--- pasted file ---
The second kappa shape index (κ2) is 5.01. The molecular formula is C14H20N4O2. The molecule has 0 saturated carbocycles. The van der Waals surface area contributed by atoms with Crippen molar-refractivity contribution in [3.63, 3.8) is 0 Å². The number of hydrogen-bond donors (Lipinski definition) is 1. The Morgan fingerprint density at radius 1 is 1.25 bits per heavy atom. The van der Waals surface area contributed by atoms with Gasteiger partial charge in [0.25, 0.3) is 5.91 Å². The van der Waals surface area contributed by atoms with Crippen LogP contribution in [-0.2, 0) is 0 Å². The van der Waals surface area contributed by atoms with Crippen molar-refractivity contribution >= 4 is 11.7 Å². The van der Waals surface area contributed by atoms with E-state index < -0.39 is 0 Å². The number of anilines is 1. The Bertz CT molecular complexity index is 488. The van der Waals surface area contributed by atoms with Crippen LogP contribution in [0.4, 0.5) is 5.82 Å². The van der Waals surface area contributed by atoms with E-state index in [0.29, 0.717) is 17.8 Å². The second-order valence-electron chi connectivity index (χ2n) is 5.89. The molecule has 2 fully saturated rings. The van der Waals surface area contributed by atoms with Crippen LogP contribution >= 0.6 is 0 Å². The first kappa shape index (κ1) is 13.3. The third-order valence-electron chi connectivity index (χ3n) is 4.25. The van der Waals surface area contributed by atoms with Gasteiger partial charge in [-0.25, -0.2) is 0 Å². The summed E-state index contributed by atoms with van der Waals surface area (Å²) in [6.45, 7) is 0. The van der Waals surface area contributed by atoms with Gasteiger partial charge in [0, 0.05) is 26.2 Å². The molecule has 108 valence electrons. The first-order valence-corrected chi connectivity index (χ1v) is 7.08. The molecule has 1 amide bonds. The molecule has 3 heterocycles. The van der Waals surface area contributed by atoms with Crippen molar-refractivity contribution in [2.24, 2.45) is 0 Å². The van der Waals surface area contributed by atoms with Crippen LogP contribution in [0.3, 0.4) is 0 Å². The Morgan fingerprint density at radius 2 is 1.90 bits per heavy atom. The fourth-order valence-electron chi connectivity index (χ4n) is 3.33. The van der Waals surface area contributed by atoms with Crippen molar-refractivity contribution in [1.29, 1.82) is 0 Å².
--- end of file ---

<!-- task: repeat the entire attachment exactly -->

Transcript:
The second kappa shape index (κ2) is 5.01. The molecular formula is C14H20N4O2. The molecule has 0 saturated carbocycles. The van der Waals surface area contributed by atoms with Crippen molar-refractivity contribution in [3.63, 3.8) is 0 Å². The number of hydrogen-bond donors (Lipinski definition) is 1. The Morgan fingerprint density at radius 1 is 1.25 bits per heavy atom. The van der Waals surface area contributed by atoms with Gasteiger partial charge in [0.25, 0.3) is 5.91 Å². The van der Waals surface area contributed by atoms with Crippen LogP contribution in [-0.2, 0) is 0 Å². The van der Waals surface area contributed by atoms with Crippen molar-refractivity contribution >= 4 is 11.7 Å². The van der Waals surface area contributed by atoms with E-state index < -0.39 is 0 Å². The number of anilines is 1. The Bertz CT molecular complexity index is 488. The van der Waals surface area contributed by atoms with Crippen LogP contribution in [0.4, 0.5) is 5.82 Å². The van der Waals surface area contributed by atoms with E-state index in [0.29, 0.717) is 17.8 Å². The second-order valence-electron chi connectivity index (χ2n) is 5.89. The molecule has 2 fully saturated rings. The van der Waals surface area contributed by atoms with Crippen LogP contribution >= 0.6 is 0 Å². The first kappa shape index (κ1) is 13.3. The third-order valence-electron chi connectivity index (χ3n) is 4.25. The van der Waals surface area contributed by atoms with Gasteiger partial charge in [-0.25, -0.2) is 0 Å². The summed E-state index contributed by atoms with van der Waals surface area (Å²) in [6.45, 7) is 0. The van der Waals surface area contributed by atoms with Gasteiger partial charge in [0, 0.05) is 26.2 Å². The molecule has 108 valence electrons. The first-order valence-corrected chi connectivity index (χ1v) is 7.08. The molecule has 1 amide bonds. The molecule has 3 heterocycles. The van der Waals surface area contributed by atoms with Crippen molar-refractivity contribution in [2.24, 2.45) is 0 Å². The van der Waals surface area contributed by atoms with Crippen LogP contribution in [0.3, 0.4) is 0 Å². The Morgan fingerprint density at radius 2 is 1.90 bits per heavy atom. The fourth-order valence-electron chi connectivity index (χ4n) is 3.33. The van der Waals surface area contributed by atoms with Crippen molar-refractivity contribution in [1.29, 1.82) is 0 Å².